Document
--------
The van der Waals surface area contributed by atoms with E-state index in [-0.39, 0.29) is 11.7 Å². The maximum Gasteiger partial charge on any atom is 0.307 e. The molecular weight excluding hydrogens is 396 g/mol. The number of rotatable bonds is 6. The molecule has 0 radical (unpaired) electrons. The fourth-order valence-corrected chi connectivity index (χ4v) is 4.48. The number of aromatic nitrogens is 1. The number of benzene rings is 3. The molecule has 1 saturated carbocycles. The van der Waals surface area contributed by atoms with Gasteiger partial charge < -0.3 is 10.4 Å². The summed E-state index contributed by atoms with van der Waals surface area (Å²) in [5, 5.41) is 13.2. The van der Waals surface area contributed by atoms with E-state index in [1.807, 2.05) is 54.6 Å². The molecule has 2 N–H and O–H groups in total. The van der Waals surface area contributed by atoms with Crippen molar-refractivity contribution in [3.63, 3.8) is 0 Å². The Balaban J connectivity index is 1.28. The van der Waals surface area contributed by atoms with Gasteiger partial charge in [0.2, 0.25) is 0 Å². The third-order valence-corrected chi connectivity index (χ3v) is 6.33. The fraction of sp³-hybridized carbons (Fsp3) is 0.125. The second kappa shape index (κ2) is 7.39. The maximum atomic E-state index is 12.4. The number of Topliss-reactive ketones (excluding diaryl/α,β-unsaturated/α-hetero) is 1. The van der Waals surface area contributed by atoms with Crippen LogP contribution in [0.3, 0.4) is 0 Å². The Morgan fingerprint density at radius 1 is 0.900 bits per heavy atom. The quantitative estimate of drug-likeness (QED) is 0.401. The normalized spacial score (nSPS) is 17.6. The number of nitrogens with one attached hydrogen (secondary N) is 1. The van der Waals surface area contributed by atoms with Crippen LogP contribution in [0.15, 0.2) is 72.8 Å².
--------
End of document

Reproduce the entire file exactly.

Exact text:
The van der Waals surface area contributed by atoms with E-state index in [-0.39, 0.29) is 11.7 Å². The maximum Gasteiger partial charge on any atom is 0.307 e. The molecular weight excluding hydrogens is 396 g/mol. The number of rotatable bonds is 6. The molecule has 0 radical (unpaired) electrons. The fourth-order valence-corrected chi connectivity index (χ4v) is 4.48. The number of aromatic nitrogens is 1. The number of benzene rings is 3. The molecule has 1 saturated carbocycles. The van der Waals surface area contributed by atoms with Gasteiger partial charge < -0.3 is 10.4 Å². The summed E-state index contributed by atoms with van der Waals surface area (Å²) in [5, 5.41) is 13.2. The van der Waals surface area contributed by atoms with E-state index in [1.807, 2.05) is 54.6 Å². The molecule has 2 N–H and O–H groups in total. The van der Waals surface area contributed by atoms with Crippen molar-refractivity contribution in [3.63, 3.8) is 0 Å². The Balaban J connectivity index is 1.28. The van der Waals surface area contributed by atoms with Gasteiger partial charge in [0.2, 0.25) is 0 Å². The third-order valence-corrected chi connectivity index (χ3v) is 6.33. The fraction of sp³-hybridized carbons (Fsp3) is 0.125. The second kappa shape index (κ2) is 7.39. The maximum atomic E-state index is 12.4. The number of Topliss-reactive ketones (excluding diaryl/α,β-unsaturated/α-hetero) is 1. The van der Waals surface area contributed by atoms with Crippen LogP contribution in [0.3, 0.4) is 0 Å². The Morgan fingerprint density at radius 1 is 0.900 bits per heavy atom. The quantitative estimate of drug-likeness (QED) is 0.401. The normalized spacial score (nSPS) is 17.6. The number of nitrogens with one attached hydrogen (secondary N) is 1. The van der Waals surface area contributed by atoms with Crippen LogP contribution in [0.15, 0.2) is 72.8 Å².